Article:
The ancient Italian city of Naples has mostly been associated with three different images in recent years: the first is of glorious pizza dripping with fresh olive oil and spotted with real buffalo mozzarella, the second of the famous three-coloured ice cream and the third of burning rubbish in the streets. Unfortunately, the third image seems to be the most prominent in the city’s recent history.
The problems of rubbish being tipped out onto the streets, untreated, being neglected and then being burnt by the locals in anger of the disgusting situation are all too recent in memory. This is something which the Naples tourist board and the people of Italy are trying to change. They wish to turn the attention away from rubbish bins and firmly onto what Naples has been offering for centuries: cuisine reflecting a cluster of cultures, stunning weather, matching architecture and one of the world’s strangest castles.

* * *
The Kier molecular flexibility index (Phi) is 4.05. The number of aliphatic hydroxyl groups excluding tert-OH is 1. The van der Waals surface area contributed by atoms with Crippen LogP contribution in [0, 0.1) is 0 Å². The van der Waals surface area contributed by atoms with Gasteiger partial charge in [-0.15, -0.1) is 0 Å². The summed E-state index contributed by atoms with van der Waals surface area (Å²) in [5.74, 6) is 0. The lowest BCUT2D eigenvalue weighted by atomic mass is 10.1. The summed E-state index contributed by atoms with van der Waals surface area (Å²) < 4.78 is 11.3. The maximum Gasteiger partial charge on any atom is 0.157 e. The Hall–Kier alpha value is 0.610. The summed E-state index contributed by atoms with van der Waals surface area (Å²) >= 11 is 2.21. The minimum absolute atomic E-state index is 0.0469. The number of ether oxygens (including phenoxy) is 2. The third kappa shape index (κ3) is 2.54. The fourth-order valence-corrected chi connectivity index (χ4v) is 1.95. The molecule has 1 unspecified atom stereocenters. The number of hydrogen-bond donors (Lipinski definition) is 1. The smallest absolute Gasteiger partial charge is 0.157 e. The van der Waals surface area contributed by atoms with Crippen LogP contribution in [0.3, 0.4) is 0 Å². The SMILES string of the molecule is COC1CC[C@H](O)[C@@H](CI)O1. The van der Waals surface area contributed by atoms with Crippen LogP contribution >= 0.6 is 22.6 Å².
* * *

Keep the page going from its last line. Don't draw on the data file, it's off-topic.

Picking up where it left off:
Indeed, the ‘egg’ castle has been described as one of the musts on everybody’s list of things to see if they are interested in the extraordinary. The castle owes its name to its peculiar shape and its location is also rather odd. It is actually stuck in the sea, appearing to purposely jut out to invoke attention. Staying with architecture, the Basilica di Santa Chiara has been described as one of Europe’s most stunning churches, despite it having been damaged during World War Two.
Neapolitan eating habits reflect its history, in a word: diverse. The Greeks settled in Naples, hence the name coming from the Greek meaning ‘new city’, then the city was subject to rule by, amongst others, the Romans and the Spanish. Today’s gastronomy of Naples reflects the history. Almost anything is available, yet special mention must go to the pizza. The making of this sacrilegious dish is regulated and the pizza is said to have started in Naples under Greek rule. Italy’s third largest city should never be described in the same sentence as rubbish.